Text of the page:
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Jonathan Nott

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October 16, 2005 | Michael White, Special to The Times
ORCHESTRAL life in Germany has long been dominated by what happens in Berlin, Munich and Dresden, with Cologne and Leipzig to complete the picture. But more recently another city has made a case for being considered alongside them: Bamberg, famous for its medieval waterways and great cathedral, has become increasingly well known for its resident Bamberg Symphony, which has, over the past five years, emerged as what one newspaper has called "the model for what modern orchestras should be."
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ENTERTAINMENT
November 4, 2006 | Richard S. Ginell, Special to The Times
In an interesting (deliberate?) confluence of programming, the leaders of Germany's Bamberg Symphony -- the principal conductor, Jonathan Nott, and the honorary conductor, Herbert Blomstedt -- could be found at Walt Disney Concert Hall within two weeks of each other this fall. Both came to town to accompany the Los Angeles Philharmonic's "On Location" resident violinist, Joshua Bell, in the most basic repertoire imaginable, and both chose a Schubert symphony as counterweights.
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ENTERTAINMENT
November 4, 2006 | Richard S. Ginell, Special to The Times
In an interesting (deliberate?) confluence of programming, the leaders of Germany's Bamberg Symphony -- the principal conductor, Jonathan Nott, and the honorary conductor, Herbert Blomstedt -- could be found at Walt Disney Concert Hall within two weeks of each other this fall. Both came to town to accompany the Los Angeles Philharmonic's "On Location" resident violinist, Joshua Bell, in the most basic repertoire imaginable, and both chose a Schubert symphony as counterweights.
ENTERTAINMENT
October 16, 2005 | Michael White, Special to The Times
ORCHESTRAL life in Germany has long been dominated by what happens in Berlin, Munich and Dresden, with Cologne and Leipzig to complete the picture. But more recently another city has made a case for being considered alongside them: Bamberg, famous for its medieval waterways and great cathedral, has become increasingly well known for its resident Bamberg Symphony, which has, over the past five years, emerged as what one newspaper has called "the model for what modern orchestras should be."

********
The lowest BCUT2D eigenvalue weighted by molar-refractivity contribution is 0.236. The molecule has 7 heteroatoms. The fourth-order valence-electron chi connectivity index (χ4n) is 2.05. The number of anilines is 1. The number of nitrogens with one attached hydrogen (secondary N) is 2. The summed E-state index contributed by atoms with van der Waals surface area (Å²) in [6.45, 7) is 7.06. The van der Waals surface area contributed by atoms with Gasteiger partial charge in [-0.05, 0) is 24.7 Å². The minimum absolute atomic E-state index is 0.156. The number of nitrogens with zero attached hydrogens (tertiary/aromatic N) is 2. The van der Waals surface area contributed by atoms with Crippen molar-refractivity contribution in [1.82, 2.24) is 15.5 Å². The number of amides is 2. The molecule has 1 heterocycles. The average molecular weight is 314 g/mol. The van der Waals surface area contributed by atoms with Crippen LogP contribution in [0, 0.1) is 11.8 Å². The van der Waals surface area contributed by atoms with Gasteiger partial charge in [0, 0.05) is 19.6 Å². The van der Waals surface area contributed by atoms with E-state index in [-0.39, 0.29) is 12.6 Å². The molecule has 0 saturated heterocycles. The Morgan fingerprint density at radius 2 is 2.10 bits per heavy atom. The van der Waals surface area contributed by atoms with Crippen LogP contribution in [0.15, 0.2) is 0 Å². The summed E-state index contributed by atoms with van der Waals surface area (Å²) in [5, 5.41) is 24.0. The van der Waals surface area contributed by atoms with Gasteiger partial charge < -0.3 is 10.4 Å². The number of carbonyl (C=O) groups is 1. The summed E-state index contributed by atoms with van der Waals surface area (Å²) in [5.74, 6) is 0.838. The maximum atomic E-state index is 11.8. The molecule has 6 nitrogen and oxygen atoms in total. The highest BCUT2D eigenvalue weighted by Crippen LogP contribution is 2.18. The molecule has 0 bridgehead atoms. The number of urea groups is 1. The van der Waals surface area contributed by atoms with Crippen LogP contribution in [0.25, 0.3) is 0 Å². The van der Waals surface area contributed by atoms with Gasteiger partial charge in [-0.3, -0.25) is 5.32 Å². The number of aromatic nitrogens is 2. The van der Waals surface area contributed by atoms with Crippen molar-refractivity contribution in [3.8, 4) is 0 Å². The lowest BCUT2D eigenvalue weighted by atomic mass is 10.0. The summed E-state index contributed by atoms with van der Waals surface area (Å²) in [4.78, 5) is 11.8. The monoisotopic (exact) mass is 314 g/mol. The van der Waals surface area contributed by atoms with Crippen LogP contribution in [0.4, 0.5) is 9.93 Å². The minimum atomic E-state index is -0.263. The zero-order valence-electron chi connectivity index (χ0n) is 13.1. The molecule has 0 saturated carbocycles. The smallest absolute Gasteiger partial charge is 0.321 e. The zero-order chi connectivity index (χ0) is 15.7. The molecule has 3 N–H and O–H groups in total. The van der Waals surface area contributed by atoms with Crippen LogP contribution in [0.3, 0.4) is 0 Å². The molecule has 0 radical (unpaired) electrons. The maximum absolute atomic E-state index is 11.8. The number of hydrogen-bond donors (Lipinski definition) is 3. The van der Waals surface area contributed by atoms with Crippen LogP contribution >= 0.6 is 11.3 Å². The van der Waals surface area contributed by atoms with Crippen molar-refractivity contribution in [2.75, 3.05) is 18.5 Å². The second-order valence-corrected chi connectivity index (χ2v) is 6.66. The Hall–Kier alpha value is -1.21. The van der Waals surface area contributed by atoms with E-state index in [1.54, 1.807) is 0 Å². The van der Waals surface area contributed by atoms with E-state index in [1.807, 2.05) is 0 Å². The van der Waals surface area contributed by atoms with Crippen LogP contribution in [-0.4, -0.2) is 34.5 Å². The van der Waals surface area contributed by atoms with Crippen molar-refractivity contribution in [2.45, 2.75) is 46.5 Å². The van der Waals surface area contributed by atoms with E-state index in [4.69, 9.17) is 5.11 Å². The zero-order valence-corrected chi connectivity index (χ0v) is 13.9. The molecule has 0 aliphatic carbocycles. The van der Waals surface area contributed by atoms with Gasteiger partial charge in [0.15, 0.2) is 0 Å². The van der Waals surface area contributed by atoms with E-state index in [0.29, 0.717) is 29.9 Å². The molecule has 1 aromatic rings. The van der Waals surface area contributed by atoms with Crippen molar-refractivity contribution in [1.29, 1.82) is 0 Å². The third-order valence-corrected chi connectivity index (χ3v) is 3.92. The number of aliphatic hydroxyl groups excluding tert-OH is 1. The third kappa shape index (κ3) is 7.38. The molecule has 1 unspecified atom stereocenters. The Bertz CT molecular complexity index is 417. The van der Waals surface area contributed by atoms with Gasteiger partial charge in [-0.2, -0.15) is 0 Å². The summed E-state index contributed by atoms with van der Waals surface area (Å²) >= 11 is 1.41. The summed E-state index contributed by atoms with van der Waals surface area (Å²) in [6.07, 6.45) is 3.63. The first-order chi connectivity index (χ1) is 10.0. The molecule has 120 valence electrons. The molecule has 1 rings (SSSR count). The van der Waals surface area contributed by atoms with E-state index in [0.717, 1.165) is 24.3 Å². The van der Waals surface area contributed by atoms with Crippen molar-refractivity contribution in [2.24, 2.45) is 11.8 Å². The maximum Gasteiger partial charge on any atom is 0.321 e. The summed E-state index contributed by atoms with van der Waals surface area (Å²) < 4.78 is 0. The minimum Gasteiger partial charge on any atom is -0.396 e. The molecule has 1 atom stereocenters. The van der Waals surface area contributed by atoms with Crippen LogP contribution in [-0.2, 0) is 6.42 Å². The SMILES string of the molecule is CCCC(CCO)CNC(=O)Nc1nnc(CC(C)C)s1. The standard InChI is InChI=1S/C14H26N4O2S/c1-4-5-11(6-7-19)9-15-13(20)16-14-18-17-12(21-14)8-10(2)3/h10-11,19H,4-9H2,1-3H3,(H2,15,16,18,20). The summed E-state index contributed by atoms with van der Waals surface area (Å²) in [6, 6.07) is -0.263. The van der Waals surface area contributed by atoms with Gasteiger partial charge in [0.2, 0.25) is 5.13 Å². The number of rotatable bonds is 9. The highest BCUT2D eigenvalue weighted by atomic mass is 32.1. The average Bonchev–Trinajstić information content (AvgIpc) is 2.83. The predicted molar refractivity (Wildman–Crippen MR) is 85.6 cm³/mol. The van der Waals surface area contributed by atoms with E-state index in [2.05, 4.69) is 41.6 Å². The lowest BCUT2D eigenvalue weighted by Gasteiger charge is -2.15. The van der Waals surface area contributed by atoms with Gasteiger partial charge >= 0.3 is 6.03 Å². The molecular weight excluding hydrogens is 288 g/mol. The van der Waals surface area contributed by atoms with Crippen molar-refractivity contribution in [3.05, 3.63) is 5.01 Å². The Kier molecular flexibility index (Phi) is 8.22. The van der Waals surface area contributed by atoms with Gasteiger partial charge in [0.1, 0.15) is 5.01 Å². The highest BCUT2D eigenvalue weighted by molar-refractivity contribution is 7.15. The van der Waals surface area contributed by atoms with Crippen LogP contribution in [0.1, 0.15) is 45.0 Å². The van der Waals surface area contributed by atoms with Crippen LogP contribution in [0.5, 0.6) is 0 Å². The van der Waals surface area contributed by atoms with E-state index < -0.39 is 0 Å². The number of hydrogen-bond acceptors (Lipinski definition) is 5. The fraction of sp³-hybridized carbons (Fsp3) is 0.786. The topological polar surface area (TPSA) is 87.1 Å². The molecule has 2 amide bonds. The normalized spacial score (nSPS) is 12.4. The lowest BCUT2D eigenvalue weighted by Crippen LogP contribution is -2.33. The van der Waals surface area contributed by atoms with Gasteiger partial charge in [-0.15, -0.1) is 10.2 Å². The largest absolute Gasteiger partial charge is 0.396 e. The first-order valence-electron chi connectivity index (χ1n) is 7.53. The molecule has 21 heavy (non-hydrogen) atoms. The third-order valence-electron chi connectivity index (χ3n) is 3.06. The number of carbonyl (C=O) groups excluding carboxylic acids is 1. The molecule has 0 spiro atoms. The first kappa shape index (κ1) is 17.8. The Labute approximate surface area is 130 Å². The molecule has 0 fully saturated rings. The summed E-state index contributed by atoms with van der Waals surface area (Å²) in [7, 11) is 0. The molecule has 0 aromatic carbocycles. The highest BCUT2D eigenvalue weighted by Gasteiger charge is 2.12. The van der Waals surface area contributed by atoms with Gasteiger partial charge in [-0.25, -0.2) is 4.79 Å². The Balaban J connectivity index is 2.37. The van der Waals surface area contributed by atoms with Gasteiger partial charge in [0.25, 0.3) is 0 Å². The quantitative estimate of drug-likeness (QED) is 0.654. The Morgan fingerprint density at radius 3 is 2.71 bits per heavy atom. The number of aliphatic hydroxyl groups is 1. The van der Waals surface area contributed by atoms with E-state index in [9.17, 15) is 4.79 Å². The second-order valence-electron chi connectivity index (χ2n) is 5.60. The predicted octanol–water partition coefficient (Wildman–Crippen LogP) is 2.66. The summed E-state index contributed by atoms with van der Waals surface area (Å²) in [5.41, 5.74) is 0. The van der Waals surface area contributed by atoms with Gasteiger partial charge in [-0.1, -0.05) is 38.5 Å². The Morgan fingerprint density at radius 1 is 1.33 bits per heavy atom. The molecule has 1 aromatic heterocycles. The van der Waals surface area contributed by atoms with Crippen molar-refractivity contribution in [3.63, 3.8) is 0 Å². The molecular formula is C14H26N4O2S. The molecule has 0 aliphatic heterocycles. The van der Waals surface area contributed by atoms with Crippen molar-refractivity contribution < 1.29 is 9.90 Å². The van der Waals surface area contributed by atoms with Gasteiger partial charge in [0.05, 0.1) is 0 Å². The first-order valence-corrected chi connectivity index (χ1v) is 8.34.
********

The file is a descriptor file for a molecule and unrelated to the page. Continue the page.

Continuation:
ENTERTAINMENT
June 27, 2013 | By Mark Swed, Music Critic
Last summer the New York Philharmonic attempted Stockhausen's devilishly difficult “Gruppen” for three orchestras. Each orchestra has its own conductor. Music director Alan Gilbert sweated bullets conducting one. The composer Magnus Lindberg sweated bullets conducting a second one. Both demonstrated why the work is rarely performed. Only for the third orchestra did the conductor seem in his element and the music pop out with the arresting immediacy that demonstrated why "Gruppen" is a landmark of the 1950s avant garde.
ENTERTAINMENT
July 3, 2005 | Chris Pasles; Mark Swed; Richard S. Ginell; James C. Taylor
Baroque splendor exhumed Vivaldi: "Bajazet" David Daniels, countertenor. Vivica Genaux, mezzo-soprano. Ildebrando D'Arcangelo, bass-baritone. Europa Galante. Fabio Biondi, conductor. (Virgin Classics) **** This first recording of Vivaldi's 1735 opera, "Bajazet," is a welcome exhumation of a vocally dazzling work.
ENTERTAINMENT
February 9, 2005 | Chris Pasles, Times Staff Writer
Ending months of speculation, conductor Esa-Pekka Salonen said Tuesday that he would lead the Los Angeles Philharmonic for at least three more years. "There's no other orchestra in the world that is doing this well in terms of gaining new ground, finding new audiences, doing a vast variety of things," Salonen said. "I thought, I have to be part of this."
ENTERTAINMENT
October 22, 2005 | Mark Swed, Times Staff Writer
Though a composer of operas and concert works, Erich Wolfgang Korngold is remembered as the emigre who romanticized Hollywood by ushering in the lush symphonic sound of 1930s films. He was also among the first composers to give the concert hall a taste of Hollywood. His Violin Concerto, finished in 1945, contains tunes from "Anthony Adverse," "Another Dawn" and other movies. Jascha Heifetz put the concerto on the map when he recorded it on a soundstage in 1953 with the Los Angeles Philharmonic.
ENTERTAINMENT
December 18, 2005 | MARK SWED
SENSATION-SEEKING premature reports of the death of a mature art, classical music, did not cease in 2005. Naysayers howled into the wind. But it was a very good year. Peter Sellars continues to make waves and move mountains. If there had been any question that Sellars is the single most creative force in the world of opera today, he took care of that in 2005.
CALIFORNIA | LOCAL
June 13, 2006 | Mark Swed, Times Staff Writer
Gyorgy Ligeti, a musical giant respected for his ability to simultaneously honor and modernize musical traditions and a cult pop figure whose work was used in the film "2001: A Space Odyssey" to evoke the mystery of outer space, died Monday in Vienna. He was 83. The composer, who began an opera with a honking "Car Horn Prelude," had been in poor health for much of his life and suffered from a combination of diseases. The cause of his death was not given.
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